Isn’t there an even more conscience and elegant way of solving this problem?

A lot of problems can be solved straightforward with approaches you are used to from other languages. However in Julia there is often an even shorter and clearer way to do things.

Partial Application

Partial application of a function or currying is something that was popularized by Haskell. It means by not providing all the arguments you can return a new function taking the rest of the arguments.

This may sound confusing, so let me give some examples. Normally you would do a comparison like…

Tools which help searching code, counting lines, viewing documentation and many more

There is a lot more to the command line than grep and find. Better graphics support and unicode support have given more possibilities to create beautiful command-line tools.

Tree — tree

Shows a tree view of a directory.

$ tree -L 2 foobar

This shows a tree view of the foobar directory, but only 2 levels deep.

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On macOS using Homebrew install with: $ brew install tree

Bat — bat

bat is an alternative to the classic cat command. Here is an example from executing bat on a file:

$ bat examples/
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You can see a major advantage is that it gives syntax highlighting, making it easier to look at various files, especially source code files. bat also has the ability to e.g. colorize man pages. You can read more about bat abilities here, but if you use fish shell like me you enable bat like…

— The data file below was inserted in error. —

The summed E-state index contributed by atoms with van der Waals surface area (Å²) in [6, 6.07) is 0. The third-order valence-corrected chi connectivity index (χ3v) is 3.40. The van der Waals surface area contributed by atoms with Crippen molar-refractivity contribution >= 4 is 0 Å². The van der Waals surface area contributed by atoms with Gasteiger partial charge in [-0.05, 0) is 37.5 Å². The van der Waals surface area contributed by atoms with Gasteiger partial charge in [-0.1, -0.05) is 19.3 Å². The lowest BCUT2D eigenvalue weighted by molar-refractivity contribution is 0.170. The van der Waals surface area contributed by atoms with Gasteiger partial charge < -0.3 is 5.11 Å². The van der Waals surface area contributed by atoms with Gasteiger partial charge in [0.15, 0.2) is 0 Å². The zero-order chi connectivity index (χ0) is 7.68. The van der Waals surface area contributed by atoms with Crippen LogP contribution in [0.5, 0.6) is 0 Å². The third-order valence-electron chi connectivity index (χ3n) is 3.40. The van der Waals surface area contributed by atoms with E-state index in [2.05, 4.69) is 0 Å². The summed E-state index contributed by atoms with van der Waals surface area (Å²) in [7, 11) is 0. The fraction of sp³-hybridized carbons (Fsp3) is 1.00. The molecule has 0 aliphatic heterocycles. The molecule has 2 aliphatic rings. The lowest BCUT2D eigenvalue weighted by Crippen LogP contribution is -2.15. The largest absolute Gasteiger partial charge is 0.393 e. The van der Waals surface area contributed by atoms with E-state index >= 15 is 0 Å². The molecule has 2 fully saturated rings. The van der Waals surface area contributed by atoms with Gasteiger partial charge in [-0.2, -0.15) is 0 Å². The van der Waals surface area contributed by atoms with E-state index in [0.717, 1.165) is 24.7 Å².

4 years ago I wrote a story about how Apple would likely transition to ARM CPUs. But I underestimated Apple profoundly.

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Back in 2016, most people were still convinced that Apple would never switch from intel chips, due to the superior performance of intel chips compared to ARM chips at the time.

Still I wrote a story detailing the reason why I believed Apple would make a switch in 2019.

The interesting thing about getting into the game of predictions is that it allows you to better appreciate how monumental the M1 released Macs actually are. My thoughts in 2016:

I think we will see a further differentiation between PC and Mac laptops. …

Work more effectively with the Vim-like Kakoune Editor

I have written about the Kakoune editor earlier, so I am not going to give much of an intro here. Kakoune is basically a significantly more user-friendly version of Vim. So if you like the concept of Vim, but find it hard to remember all the keys then Kakoune may be a better alternative.

Since last usage I have developed some slightly more effective ways of using the editor.

Moving Left and Right a Character or a Line

Instead of using left and right arrow keys for moving left and right, it may be good to get used to using h and l because these can be used in many related combinations. …


Erik Engheim

Geek dad, living in Oslo, Norway with passion for UX, Julia programming, science, teaching, reading and writing.